Key findings and results of the AHOB Project
The AHOB team has published over 150 papers.
Britain has one of the richest, but still underappreciated, records of early human history in the world.
Because of its special position in relation to the Atlantic and Europe, Britain had some of the most extreme changes of environments, plants and animals over the last 700,000 years.
Key findings from Pakefield were published in Nature last year showing human occupation had begun by 700,000 years ago.
Early Britons had to cope with the extreme changes of climate, but at least seven times they apparently failed to do so and died out completely.
Thus there was probably no continuity of occupation between the populations represented by Pakefield, Boxgrove, Swanscombe, Pontnewydd, Kent’s Cavern/Paviland, and Gough’s Cave.
Britain and the British people of today are new arrivals – products of only the last 12,000 year.
The nature of early human occupation was contingent on continuing changes in geography and environments, and on the source of human populations, whether from northern or southern Europe.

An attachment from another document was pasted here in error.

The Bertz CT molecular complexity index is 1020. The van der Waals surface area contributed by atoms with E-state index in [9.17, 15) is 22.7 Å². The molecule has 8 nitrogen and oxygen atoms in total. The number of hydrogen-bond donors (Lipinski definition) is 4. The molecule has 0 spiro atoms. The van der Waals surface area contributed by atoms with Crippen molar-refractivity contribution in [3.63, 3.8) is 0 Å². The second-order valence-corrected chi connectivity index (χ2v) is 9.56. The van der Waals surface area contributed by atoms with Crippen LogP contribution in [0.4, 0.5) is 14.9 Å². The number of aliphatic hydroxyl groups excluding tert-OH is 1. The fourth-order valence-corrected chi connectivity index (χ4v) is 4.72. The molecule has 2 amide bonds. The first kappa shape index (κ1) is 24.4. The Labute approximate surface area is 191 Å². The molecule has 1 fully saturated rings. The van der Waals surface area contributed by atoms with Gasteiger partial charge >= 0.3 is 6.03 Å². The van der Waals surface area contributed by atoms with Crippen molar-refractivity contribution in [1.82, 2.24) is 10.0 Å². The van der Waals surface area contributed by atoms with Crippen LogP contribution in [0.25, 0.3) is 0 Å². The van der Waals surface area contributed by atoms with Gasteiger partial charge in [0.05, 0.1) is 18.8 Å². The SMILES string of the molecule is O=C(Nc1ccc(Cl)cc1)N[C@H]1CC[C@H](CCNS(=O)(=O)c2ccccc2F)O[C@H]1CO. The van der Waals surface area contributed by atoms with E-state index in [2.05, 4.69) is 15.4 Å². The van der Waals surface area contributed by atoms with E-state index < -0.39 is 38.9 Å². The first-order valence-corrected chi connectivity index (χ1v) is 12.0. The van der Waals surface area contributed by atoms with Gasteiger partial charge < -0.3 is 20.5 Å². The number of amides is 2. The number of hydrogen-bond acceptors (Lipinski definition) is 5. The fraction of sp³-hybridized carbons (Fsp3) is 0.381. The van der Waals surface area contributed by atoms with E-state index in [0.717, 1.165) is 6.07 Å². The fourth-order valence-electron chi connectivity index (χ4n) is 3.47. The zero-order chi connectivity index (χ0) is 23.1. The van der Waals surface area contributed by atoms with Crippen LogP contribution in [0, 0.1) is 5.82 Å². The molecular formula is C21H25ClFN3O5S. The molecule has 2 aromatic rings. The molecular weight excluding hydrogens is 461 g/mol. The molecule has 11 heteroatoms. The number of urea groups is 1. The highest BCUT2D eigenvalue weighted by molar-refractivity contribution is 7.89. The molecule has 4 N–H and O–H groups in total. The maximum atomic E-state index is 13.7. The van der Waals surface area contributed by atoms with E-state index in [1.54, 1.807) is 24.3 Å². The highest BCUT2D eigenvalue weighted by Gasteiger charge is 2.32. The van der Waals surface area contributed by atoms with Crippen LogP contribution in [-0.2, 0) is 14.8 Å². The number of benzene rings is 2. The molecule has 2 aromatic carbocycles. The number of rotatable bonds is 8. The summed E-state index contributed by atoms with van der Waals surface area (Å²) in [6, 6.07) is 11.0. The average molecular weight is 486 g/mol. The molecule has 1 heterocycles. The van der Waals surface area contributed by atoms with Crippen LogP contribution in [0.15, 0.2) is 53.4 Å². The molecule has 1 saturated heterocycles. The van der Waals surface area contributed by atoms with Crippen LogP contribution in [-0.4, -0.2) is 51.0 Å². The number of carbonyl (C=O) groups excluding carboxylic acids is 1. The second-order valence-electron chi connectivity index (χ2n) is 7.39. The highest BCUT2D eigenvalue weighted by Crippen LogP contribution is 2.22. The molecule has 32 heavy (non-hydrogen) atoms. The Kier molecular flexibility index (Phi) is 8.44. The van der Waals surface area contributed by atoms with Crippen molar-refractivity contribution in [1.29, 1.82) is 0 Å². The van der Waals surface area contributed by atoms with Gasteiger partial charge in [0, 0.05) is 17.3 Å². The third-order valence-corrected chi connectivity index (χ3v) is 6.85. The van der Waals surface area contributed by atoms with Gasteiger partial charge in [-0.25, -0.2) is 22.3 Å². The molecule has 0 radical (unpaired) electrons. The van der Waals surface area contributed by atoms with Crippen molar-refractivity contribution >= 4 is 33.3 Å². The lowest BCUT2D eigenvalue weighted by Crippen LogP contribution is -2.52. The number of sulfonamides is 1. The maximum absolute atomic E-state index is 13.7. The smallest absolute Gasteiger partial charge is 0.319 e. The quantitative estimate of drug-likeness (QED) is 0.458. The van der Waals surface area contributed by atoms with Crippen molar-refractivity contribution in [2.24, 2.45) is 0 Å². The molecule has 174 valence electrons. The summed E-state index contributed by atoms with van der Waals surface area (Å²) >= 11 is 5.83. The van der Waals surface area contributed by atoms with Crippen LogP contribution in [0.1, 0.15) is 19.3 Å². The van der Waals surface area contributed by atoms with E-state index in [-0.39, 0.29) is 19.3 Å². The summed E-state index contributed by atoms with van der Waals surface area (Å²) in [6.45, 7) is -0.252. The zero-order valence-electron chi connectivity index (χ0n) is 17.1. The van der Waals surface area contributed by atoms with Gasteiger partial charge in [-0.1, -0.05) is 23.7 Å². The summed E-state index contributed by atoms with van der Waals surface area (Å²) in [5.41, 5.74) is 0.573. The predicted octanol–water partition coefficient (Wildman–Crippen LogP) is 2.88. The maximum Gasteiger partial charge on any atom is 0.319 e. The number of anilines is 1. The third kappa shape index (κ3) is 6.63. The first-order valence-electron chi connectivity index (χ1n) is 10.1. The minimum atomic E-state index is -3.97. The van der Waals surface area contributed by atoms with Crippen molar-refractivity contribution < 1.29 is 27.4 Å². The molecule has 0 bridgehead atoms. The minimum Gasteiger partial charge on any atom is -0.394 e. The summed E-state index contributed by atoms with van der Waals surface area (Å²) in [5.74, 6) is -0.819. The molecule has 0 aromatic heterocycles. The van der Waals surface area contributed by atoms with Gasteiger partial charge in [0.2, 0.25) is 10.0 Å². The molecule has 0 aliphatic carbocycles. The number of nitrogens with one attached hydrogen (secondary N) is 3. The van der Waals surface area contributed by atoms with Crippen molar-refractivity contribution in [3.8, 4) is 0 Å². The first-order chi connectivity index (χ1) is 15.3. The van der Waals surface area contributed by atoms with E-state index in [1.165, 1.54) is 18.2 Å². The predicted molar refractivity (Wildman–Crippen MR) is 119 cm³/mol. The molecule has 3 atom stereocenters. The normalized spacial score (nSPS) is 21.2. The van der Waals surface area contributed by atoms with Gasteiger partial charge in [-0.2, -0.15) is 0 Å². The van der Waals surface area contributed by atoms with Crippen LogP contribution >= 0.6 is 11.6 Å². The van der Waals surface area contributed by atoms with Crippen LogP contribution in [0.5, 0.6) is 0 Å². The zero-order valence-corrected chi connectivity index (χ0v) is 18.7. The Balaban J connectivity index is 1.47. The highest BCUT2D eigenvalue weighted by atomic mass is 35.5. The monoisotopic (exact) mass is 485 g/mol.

The whole project has helped greatly improve our understanding of the timing and nature of the British Middle Palaeolithic (the neanderthals), which while still very shadowy is at least now seen as a distinct period worth studying. The Dating program led by Roger Jacobi has been especially important in this.
A mid-project symposium was held in
September, 2003 to report on ongoing research on project
sites, data interpretation, and preliminary results. Abstracts
from those presentations are available here. [Abstracts].
of places, items, and fossils related to the Ancient Human
Occupation of Britain project.
Tentative correlation of Quaternary chronology with key
British sites, archaeological industries, palaeogeography,
and major warm periods and ice advances for the past 700,000
years. Many aspects of this model, specifically the number
of episodes of lowland glaciation, the timing of the separation
of Britain from the continental landmass, and correlation
of sites with the marine Oxygen Isotope Stages, are speculative.
The elucidation of these problems and their impact on
the Key Research Questions
are the main objectives of the AHOB project.